Outside Magazine, Jul 2000



Canoeing pioneers unveil the new 700-plus Northern Forest Canoe Trail

They fly into lands of hunger and madness, dispensing food while warlords dispense terror from the barrel of a gun. They trade safety and comfort for the sharp edge of altruism, predictable careers for the daily bread of death and disease. They're relief workers on the front lines—and once they're hooked, they can never go home again.

Rejected–twice!–by the people behind the phony "reality-based" TV adventure show, our vengeful writer pays a surprise visit to Survivor's Island shoot to wreak some authentic havoc.

An outsized wilderness lives on in mythic dreams and salvaged hope

What's a brilliant woman like this doing in a rough-and-tumble sport like downhill mountain-bike racing? Trying to think her way to the top of the winner's podium, that's what.

New-school nomads pedal the singletrack of the ancients on the first mountain-biking trip to northern Mongolia

We liberate the sport of fly-fishing and take you back to the clean and simple basics. Now go fish.


Marla Streb's Mind-Body Problem
What is Marla Streb trying to prove? First, that abandoning a lab job for a smash-bone career as a pro downhill biker was a no-brainer. Second, that excruciating training and ultracalibrated gear will make her world champion. Third, that she can fly.
By Andrew Tilin

Fly-Fishing 2000
Don't be cowed by gear fetishists and country squires. Take our clean and commonsense advice on tools, technique, and cagey quarry, and launch your superfly into the fray.

Lighten Up: It's the cast, stupid. By Ian Frazier
Fishville: Ten fly-friendly towns on the banks of waters frothing with trout. By Nate Hoogeveen
A Trout's Innermost Desires: It's all about finding his comfort zone, baby. By Nick Lyons
How to Eat a Fish: If you don't release it, cook it. Simply. With the head still on. By Bob Shacochis
The Only Fly You Need: Chernobyl Ant or Double Bunny, ma'am? By Florence Williams
What Burns My Ass: Judge not, dry-fly snob, lest ye suffer the ire of my rod. By Angus Cameron
Your Best Angles: Top guides' tips for stalking paranoid fish. By Kent Black and Nate Hoogeveen
A Manifesto for Ignorance: Ah, cluelessness! Or, just do it yourself. By David James Duncan

Climb aboard, strap in, and hang on, Sloopy, as a super-fast (and affordable) new skiff called the 29er blasts sailing out of the doldrums.

  What does it take to hump hundreds of pounds of cold cuts and cheese up a Chinese glacier? Ask Mike Libecki—when he comes down in two months.
Sharp competition: Getting to the bottom of the "genuine" versus "original" Swiss Army knife conundrum.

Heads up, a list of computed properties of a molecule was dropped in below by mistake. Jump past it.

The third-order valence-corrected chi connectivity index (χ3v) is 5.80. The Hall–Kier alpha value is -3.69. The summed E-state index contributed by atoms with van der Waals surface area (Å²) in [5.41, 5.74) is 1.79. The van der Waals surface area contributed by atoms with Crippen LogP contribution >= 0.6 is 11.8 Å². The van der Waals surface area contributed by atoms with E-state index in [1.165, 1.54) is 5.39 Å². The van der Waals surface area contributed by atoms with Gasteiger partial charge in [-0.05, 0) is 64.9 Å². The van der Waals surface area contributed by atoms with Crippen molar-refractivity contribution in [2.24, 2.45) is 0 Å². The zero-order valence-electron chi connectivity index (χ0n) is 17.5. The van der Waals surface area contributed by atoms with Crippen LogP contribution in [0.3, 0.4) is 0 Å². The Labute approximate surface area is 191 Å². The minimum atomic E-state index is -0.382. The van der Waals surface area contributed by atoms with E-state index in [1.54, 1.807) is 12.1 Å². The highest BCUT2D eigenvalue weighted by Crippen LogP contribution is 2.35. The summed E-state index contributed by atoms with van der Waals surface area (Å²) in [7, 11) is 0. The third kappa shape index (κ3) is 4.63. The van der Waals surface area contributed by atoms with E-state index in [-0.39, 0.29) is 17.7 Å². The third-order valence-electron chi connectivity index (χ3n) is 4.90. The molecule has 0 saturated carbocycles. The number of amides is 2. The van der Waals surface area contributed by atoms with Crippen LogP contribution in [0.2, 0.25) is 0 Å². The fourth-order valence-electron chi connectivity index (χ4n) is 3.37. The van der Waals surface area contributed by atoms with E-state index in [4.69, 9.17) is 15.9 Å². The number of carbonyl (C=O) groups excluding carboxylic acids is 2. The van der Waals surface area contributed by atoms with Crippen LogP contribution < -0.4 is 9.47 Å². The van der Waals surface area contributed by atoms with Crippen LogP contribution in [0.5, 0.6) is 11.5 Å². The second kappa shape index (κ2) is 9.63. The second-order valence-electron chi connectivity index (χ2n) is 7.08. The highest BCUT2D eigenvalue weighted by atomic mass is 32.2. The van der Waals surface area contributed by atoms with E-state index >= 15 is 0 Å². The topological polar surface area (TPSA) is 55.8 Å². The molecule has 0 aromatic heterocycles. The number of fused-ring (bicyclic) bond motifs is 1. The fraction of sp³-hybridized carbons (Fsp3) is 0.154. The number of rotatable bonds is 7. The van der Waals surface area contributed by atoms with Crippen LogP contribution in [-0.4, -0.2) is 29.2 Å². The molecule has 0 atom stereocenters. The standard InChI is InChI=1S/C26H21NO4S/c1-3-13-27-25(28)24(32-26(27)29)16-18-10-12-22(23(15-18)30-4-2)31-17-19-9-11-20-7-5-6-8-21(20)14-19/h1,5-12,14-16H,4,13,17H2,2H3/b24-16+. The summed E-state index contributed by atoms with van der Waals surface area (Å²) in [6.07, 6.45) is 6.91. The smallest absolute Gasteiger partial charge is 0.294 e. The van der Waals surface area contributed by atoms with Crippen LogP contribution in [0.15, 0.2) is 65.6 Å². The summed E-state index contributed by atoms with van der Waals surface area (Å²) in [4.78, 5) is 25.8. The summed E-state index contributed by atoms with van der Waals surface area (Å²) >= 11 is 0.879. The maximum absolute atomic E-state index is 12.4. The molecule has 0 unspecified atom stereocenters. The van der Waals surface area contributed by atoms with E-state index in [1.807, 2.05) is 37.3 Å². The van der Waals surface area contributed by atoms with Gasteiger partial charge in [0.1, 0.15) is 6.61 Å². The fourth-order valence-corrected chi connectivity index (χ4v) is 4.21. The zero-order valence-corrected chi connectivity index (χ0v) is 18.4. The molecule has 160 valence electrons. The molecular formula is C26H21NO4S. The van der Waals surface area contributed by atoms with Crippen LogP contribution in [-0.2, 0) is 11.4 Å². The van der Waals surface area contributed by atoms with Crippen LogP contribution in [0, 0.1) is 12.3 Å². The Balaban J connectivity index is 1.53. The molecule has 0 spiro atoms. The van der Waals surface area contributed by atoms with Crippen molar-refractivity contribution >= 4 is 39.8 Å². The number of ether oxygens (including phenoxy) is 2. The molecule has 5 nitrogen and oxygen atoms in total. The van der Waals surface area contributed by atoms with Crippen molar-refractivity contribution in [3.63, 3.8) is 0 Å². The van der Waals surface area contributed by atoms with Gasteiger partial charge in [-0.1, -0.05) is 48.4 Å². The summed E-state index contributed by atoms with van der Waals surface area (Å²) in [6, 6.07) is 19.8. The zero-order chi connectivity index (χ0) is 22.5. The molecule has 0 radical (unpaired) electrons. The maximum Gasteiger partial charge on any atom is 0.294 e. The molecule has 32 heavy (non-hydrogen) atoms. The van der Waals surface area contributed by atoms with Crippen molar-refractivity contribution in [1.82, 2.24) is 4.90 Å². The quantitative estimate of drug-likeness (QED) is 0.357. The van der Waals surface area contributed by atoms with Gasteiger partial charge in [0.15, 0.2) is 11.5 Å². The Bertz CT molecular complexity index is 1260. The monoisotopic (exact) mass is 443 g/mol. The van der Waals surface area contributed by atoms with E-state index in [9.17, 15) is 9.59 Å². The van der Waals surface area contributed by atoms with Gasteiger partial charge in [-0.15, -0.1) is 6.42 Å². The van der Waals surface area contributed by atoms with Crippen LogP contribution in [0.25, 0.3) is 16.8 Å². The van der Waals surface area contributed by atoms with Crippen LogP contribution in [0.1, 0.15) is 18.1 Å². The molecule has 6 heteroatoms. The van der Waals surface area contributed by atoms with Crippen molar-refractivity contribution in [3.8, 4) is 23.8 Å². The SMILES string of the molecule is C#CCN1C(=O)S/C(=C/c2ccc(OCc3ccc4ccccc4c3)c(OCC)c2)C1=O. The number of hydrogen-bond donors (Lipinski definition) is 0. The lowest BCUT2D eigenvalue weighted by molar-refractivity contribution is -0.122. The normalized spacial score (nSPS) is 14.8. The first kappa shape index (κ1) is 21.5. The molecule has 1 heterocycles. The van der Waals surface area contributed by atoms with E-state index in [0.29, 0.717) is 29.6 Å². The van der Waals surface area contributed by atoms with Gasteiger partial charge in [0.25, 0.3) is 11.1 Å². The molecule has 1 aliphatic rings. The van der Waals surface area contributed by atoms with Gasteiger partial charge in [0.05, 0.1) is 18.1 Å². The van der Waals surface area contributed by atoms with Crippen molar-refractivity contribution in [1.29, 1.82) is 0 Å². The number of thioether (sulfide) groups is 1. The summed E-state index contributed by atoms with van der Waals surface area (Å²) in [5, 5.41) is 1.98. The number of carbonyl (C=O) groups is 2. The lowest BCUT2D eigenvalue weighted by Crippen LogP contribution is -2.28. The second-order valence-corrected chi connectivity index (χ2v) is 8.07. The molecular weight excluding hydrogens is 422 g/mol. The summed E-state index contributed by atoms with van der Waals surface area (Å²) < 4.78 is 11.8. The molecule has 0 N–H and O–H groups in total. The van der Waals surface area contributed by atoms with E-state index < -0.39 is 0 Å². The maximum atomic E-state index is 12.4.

After toiling in obscurity, big-wheel riders gain a powerful ally in Gary Fisher.
PLUS: The tsunami that ate Lake Tahoe (well, maybe); nerdy German taxonomists hawk the names of newly found bugs and frogs to webheads.

Another Day in the Drop Zone
The job unfolds in the chaotic free-fire zones of Sudan and Somalia, in villages shadowed by famine. The work is the most dangerous on earth. But relief workers like John Miskell and Sienna Loftus have front-row seats to history in motion. It's a tough job, sure, but somebody's got to be addicted to it.
By Peter Maass

Survive This!
Take one Malaysian island, 16 gender-balanced contestants, a million-dollar prize—et voilá! You've got the telegenic Eden that CBS calls Survivor. But wait. Who's that slithering past the palm-tree cams, armed with matches and a bottle of gin? Could it be? It is! An Outside espionage exclusive.
By Bill Vaughn

The Wild File
Do foods and beverages determine how ripe you smell after a workout? Are flowers part of animals' regular diets? Do roaring waterfalls purify contaminated rivers? Can moose dive deep underwater?
By Stephanie Gregory

The Hard Way
The past is never past, as Faulkner was fond of saying. But sometimes—like in the middle of a canoe trip across the drowned cypress graveyard that is Louisiana's Atchafalaya Basin—you get the feeling it wishes it was.
By Mark Jenkins

Steppe by steppe: Fat tires follow in Genghis Khan's tracks as a herd of hardy souls braves wind, snow, and the beautiful emptiness of Upper Mongolia to make the first guided mountain bike trek through Lake Khovsgal National Park.

  Paddling the Northern Forest Canoe Trail, a 720-mile water route billed as the Appalachian Trail for boaters.
New! Fresh Tracks brings you the latest buzz on the adventure circuit: India opens up 96 Himalayan peaks, a Moab guidebook outrages the locals, Montserrat spews more magma for the masses.
PLUS: See what Vietnam really looked like in the Stone Age; southern Colorado ranching, dude; and how to fly your bike overseas.

How's your boof? Learn the gateway moves that unveil the deeper pleasures of boardsailing, steep-creek kayaking, shortboarding (that's surfing to you inlanders), open-water swimming, whitewater canoeing.

  PLUS: Mastering a sport that requires finesse when it comes down to coolers.

"Hey, man, check out those prismatic crystal carbonates…" We bypass the technobabble and don the best sport sunglasses from Zeal, Pan Optx, Carrera, Maui Jim, Climb High, and Cebe.

  Water shoes that suck (but in a good way).
The lightest and sharpest binoculars ever.
The ultimate in summit chic: Storage boxes to keep the ocean at bay.
Lighterliners for mountain bike tires.
PLUS: Roads, by Larry McMurtry; View from the Summit, by Sir Edmund Hillary; The Eighth Continent, by Peter Tyson; and Water: The Fate of Our Most Precious Resource, by Marq De Villiers.


Between the Lines

Active Traveler Directory